A few days ago, I sat down with a friend to hear her vent about life, prompted by an unusual sadness that gripped her that day. In response to my inquiry, she revealed that her mother-in-law and husband’s family taunt her, labeling her love as a means to access their wealth. This society, she lamented, distorts her sincerity into selfishness.

These revelations left me astonished at our society’s perspective. Is it a crime for a poor girl to love a wealthy boy? Is it a sin to harbor a desire to marry a particular person? Can a poor girl not marry a rich boy without being accused of selfishness? Is this the justice of our society? Why does our society label this girl’s loyalty as a quest for money when Islam acknowledges no status differences?

I am disheartened by our society’s belief that if a poor boy marries a rich girl, he is perceived negatively. In-laws often worry about providing a dowry if the bride comes from a less affluent background. Another misguided notion is that bringing a poor girl into the family means supporting her parents with the son’s money.

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It raises the question: Do all girls harbor negative intentions? Are they all selfish, marrying into wealth for financial gain? Certainly not! While acknowledging the harsh reality that some girls are driven solely by a desire for money and a better lifestyle, it’s essential to recognize that not all girls share the same motives. Some are genuinely sincere, seeking love rather than material wealth.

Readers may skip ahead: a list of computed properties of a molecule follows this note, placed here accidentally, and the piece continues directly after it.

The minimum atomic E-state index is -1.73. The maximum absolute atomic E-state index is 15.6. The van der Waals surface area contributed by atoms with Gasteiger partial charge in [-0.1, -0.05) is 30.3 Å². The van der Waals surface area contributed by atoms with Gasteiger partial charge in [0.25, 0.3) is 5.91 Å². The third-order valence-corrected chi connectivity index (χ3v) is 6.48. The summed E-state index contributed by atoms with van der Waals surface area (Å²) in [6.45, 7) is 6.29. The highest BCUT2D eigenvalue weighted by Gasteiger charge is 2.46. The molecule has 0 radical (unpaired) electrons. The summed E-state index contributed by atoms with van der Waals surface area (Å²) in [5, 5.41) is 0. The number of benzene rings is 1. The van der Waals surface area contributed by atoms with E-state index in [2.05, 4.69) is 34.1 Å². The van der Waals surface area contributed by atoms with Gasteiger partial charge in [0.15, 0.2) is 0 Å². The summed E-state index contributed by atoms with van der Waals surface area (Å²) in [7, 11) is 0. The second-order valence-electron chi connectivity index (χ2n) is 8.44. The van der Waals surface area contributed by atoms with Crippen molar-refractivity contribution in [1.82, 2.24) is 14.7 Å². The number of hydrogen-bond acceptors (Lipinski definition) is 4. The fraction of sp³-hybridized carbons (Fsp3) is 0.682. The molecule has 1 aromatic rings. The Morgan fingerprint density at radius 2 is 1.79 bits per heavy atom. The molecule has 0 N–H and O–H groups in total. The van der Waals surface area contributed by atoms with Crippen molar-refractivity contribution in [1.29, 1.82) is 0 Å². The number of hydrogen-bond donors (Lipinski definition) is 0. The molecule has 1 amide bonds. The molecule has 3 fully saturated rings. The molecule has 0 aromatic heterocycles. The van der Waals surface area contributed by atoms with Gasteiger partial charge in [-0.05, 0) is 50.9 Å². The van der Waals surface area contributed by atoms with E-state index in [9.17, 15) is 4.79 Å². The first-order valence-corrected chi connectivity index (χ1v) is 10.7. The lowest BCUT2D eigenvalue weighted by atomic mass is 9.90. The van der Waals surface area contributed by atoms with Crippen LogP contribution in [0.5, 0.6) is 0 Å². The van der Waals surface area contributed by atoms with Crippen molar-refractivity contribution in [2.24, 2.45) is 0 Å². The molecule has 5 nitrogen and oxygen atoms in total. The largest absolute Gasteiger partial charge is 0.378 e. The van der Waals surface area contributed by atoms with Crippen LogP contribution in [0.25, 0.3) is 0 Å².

Undeniably, selfish individuals contribute to the negative perceptions in society. However, the broader narrative must shift. Sincere girls should not bear the brunt of the sins committed by the selfish few. Their authenticity should not be overshadowed by the accusations of selfishness. If a couple is sincere in their commitment, society and families should support their decision instead of unfairly labeling them.

It’s crucial to foster positive thinking and respect everyone’s choices. If the couple finds happiness in their decision, it deserves acknowledgment. Wealth and poverty are Allah’s providence, and we should refrain from mocking or disrespecting a girl based on her socioeconomic status.

Note: Ranaz serves as the exam controller at KIPS College and is an active blogger on gender and social issues.